I have always been interested in history and military history in particular and when visiting the in-law in the late 90’s I picked up and started to read a Lyles price guide they had on a shelf. What fascinated me was the fact that you could pick up swords with a direct link to the history I had read about for a relatively low price. From here I visited a few auctions and started to study more and more about the various patterns and development of swords over the centuries.

    At first I was drawn to the Napoleonic period as this was a period of history that fascinated me the most and this is probably the time period that still is my main interest. However the more I read, the more I became fascinated with the whole development of the sword and the changes in design caused by user experience, fashion and manufacturing techniques.

    The pieces that interest me the most are those from the second half of the 18th and first half of the 19th century. Although I would love to have a room full of examples I realized early on that my available funds wouldn’t stretch that far. There is however a large number of museums, fairs and auctions in the UK where I can go to view, handle and discuss swords with fellow enthusiasts.

    It’s really the development of the sword and the variations in national patterns that fascinates me the most and so I guess I am now a collector of information on this subject. Most of my money goes on reference books and acquiring out of print publications, articles etc.

    Living near Birmingham in the UK I have recently become very interested in the Birmingham sword trade and this has really taken over in the past couple of years. I work about 200yds away from the City archives and this has given me a great opportunity for further study. For the past 18 months I have been boring everyone with my research on Thomas Gill and have found this great fun. As a reward to myself for this study I have recently purchased a very early and a very late example of the Gill family’s wares. I guess this is probably how my sword collecting will progress with few purchases based on research topics.

    Obviously my website does take up a lot of my spare time and was created because I found it was a great way to meat fellow enthusiasts, store and easily access information I had acquired and also develop some additional IT skills (I work in IT). It’s turned into almost a fulltime activity but I really enjoy it!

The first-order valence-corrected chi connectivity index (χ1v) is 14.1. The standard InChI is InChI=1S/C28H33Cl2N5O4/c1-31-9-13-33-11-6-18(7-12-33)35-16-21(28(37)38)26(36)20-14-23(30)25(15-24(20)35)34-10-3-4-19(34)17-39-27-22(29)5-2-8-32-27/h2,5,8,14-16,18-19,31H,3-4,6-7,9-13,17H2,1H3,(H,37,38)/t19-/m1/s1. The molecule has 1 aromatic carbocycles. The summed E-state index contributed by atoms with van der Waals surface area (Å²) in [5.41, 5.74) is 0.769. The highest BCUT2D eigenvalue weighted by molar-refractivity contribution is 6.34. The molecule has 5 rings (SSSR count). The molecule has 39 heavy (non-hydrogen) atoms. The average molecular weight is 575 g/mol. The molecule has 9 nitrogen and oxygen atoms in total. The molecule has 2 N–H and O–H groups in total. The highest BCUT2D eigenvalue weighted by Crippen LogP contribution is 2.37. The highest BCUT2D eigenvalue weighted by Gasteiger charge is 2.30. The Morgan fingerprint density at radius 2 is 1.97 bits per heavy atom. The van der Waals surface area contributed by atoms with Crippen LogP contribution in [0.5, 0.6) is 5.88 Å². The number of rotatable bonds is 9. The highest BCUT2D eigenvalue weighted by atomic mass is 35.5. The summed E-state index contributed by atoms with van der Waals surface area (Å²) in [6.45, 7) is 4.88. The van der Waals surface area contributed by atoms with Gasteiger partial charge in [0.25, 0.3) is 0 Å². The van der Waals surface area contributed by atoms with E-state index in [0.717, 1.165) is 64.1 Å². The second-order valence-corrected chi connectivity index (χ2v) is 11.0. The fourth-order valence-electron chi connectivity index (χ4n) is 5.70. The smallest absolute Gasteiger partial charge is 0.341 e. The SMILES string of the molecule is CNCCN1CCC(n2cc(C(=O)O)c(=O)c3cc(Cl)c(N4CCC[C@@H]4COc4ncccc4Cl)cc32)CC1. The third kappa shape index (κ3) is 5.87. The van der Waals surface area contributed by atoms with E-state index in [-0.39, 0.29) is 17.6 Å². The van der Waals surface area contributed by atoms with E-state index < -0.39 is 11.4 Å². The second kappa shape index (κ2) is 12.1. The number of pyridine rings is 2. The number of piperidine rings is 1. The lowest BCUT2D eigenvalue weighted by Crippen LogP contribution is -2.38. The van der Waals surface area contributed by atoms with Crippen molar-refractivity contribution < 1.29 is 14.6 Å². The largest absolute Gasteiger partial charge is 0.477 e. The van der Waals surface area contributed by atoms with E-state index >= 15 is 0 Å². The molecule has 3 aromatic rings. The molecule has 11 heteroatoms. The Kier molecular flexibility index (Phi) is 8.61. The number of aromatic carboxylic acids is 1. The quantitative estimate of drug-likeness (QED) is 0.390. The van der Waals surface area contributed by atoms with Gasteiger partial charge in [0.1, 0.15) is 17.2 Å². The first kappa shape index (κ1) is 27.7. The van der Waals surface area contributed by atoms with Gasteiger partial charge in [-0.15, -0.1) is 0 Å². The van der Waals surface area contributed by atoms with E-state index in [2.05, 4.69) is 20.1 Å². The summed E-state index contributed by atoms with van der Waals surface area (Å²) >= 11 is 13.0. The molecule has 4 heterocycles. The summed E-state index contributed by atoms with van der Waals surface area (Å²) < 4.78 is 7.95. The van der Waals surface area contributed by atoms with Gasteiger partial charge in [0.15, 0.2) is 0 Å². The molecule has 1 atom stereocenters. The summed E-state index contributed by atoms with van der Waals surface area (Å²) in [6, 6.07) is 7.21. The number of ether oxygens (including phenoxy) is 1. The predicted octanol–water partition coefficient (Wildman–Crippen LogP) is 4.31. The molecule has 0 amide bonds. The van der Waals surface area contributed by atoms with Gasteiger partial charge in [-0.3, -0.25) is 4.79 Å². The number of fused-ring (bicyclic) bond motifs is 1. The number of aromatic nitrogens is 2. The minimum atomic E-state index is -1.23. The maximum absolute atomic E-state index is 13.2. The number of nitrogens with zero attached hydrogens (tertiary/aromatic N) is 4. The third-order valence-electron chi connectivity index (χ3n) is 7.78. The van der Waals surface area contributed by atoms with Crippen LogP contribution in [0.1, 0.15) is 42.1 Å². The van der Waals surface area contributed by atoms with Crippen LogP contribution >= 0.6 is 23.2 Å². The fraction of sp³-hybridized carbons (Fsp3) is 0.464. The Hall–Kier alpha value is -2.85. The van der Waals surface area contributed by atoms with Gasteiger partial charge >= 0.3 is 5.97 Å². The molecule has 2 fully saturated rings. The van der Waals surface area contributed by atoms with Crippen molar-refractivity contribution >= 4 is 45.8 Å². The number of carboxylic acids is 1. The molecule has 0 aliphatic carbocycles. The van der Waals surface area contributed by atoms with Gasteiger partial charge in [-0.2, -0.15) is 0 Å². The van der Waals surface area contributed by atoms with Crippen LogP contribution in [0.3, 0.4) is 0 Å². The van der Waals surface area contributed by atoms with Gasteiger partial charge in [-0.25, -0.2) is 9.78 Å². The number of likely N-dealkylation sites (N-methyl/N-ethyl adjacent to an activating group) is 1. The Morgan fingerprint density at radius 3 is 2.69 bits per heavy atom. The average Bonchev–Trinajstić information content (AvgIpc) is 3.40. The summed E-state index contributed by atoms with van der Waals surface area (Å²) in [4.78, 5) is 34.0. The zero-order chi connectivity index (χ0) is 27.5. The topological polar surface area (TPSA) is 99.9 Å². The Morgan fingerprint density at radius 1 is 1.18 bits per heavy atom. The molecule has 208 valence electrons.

9. #9
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    I guess I have had an interest in edged weapons since my college years when I had a dabble with sport fencing in the mid 70s. I had collected a few pieces in the 80s, all crap that have long since been purged. In the late 90s I got involved with the Westen Martial Arts (WMA) and was finally able to realize the dream of actually learning how to properly fight with various kinds of swords and daggers. That is when my collection really began.

    It started more on a practical note with the need of owning high quality training weapons and simulators. It then progressed to acquiring some higher end replicas, once again to aid in training helping with more accurate balance and dynamics. My current phase is searching out the real thing. As good as some replicas are, there is nothing else that quite compares to handling a real sword. What makes all of this a bit more difficult is that the area of my training and interest is the 16th, 17th and early to mid 18th century.

    My collection reflects this pattern of shift as approximately 1/3 are originals, 1/3 high quality replicas, with the rest being training blunts.

    This is a photo of my armory, actually our TV room . Quite a few of them are here, but I have others spread about the house here and there, and in the trunk of my car.

    Last edited by Dave Housteau; 07-23-2008 at 12:42 PM.

  10. #10
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    Quote Originally Posted by Dave Housteau View Post

    A very impressive display sir!


    Just one suggestion:
    Ask the wife if you can ditch the throw pillows.
    It detracts a bit from the awesomeness.

    lol
    “The only way to make sense out of change is to plunge into it, move with it, and join the dance.”
    -Alan Watts

  11. #11
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    Quote Originally Posted by Thomas Dehn View Post
    A very impressive display sir!
    Just one suggestion:
    Ask the wife if you can ditch the throw pillows. It detracts a bit from the awesomeness. lol
    Thank you, but remove the few items that actually belong in a TV room ? That would be pushing it for someone already so fortunate as to have such an understanding wife, that has accepted my different and somewhat unusual directions in life .

  12. #12
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    Quote Originally Posted by Dave Housteau View Post
    Thank you, but remove the few items that actually belong in a TV room ? That would be pushing it for someone already so fortunate as to have such an understanding wife, that has accepted my different and somewhat unusual directions in life .
    Agreed.
    They are often are wonderfully understanding that way.
    Then again, we do have to put up with frilled bathtowels that we are not allowed to use.
    “The only way to make sense out of change is to plunge into it, move with it, and join the dance.”
    -Alan Watts

  13. #13
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    Excellent discussion topic!!